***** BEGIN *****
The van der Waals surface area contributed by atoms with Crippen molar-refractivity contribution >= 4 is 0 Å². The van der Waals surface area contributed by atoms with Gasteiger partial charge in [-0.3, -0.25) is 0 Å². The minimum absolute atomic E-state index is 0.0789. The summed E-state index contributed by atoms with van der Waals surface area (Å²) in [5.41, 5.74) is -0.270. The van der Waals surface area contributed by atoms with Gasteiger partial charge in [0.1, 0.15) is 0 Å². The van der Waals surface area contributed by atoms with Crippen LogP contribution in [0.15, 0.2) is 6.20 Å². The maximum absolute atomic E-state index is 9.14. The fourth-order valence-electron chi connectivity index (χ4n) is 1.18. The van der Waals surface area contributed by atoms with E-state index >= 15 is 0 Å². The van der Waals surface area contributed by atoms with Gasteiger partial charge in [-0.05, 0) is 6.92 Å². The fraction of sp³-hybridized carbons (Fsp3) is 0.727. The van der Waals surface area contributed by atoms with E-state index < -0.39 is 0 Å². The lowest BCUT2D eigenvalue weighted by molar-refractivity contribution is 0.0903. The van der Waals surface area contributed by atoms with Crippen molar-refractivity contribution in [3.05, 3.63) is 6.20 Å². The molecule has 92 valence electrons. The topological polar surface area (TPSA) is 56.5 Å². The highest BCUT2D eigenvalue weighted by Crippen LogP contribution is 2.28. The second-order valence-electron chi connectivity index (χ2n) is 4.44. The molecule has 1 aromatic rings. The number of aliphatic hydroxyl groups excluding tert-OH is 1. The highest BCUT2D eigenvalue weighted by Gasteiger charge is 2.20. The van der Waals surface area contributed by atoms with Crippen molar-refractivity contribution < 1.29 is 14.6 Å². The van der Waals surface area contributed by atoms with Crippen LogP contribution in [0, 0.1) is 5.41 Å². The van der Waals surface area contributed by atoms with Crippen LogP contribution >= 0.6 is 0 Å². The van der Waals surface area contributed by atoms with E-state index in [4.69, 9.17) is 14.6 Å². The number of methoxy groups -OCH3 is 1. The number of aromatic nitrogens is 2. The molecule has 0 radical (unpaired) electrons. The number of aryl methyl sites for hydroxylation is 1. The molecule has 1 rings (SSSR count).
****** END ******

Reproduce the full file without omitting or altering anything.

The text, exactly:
The van der Waals surface area contributed by atoms with Crippen molar-refractivity contribution >= 4 is 0 Å². The van der Waals surface area contributed by atoms with Gasteiger partial charge in [-0.3, -0.25) is 0 Å². The minimum absolute atomic E-state index is 0.0789. The summed E-state index contributed by atoms with van der Waals surface area (Å²) in [5.41, 5.74) is -0.270. The van der Waals surface area contributed by atoms with Gasteiger partial charge in [0.1, 0.15) is 0 Å². The van der Waals surface area contributed by atoms with Crippen LogP contribution in [0.15, 0.2) is 6.20 Å². The maximum absolute atomic E-state index is 9.14. The fourth-order valence-electron chi connectivity index (χ4n) is 1.18. The van der Waals surface area contributed by atoms with E-state index >= 15 is 0 Å². The van der Waals surface area contributed by atoms with Gasteiger partial charge in [-0.05, 0) is 6.92 Å². The fraction of sp³-hybridized carbons (Fsp3) is 0.727. The van der Waals surface area contributed by atoms with E-state index < -0.39 is 0 Å². The lowest BCUT2D eigenvalue weighted by molar-refractivity contribution is 0.0903. The van der Waals surface area contributed by atoms with Crippen molar-refractivity contribution in [3.05, 3.63) is 6.20 Å². The molecule has 92 valence electrons. The topological polar surface area (TPSA) is 56.5 Å². The highest BCUT2D eigenvalue weighted by Crippen LogP contribution is 2.28. The second-order valence-electron chi connectivity index (χ2n) is 4.44. The molecule has 1 aromatic rings. The number of aliphatic hydroxyl groups excluding tert-OH is 1. The highest BCUT2D eigenvalue weighted by Gasteiger charge is 2.20. The van der Waals surface area contributed by atoms with Crippen molar-refractivity contribution < 1.29 is 14.6 Å². The van der Waals surface area contributed by atoms with Crippen LogP contribution in [0, 0.1) is 5.41 Å². The van der Waals surface area contributed by atoms with Crippen LogP contribution >= 0.6 is 0 Å². The van der Waals surface area contributed by atoms with E-state index in [4.69, 9.17) is 14.6 Å². The number of methoxy groups -OCH3 is 1. The number of aromatic nitrogens is 2. The molecule has 0 radical (unpaired) electrons. The number of aryl methyl sites for hydroxylation is 1. The molecule has 1 rings (SSSR count).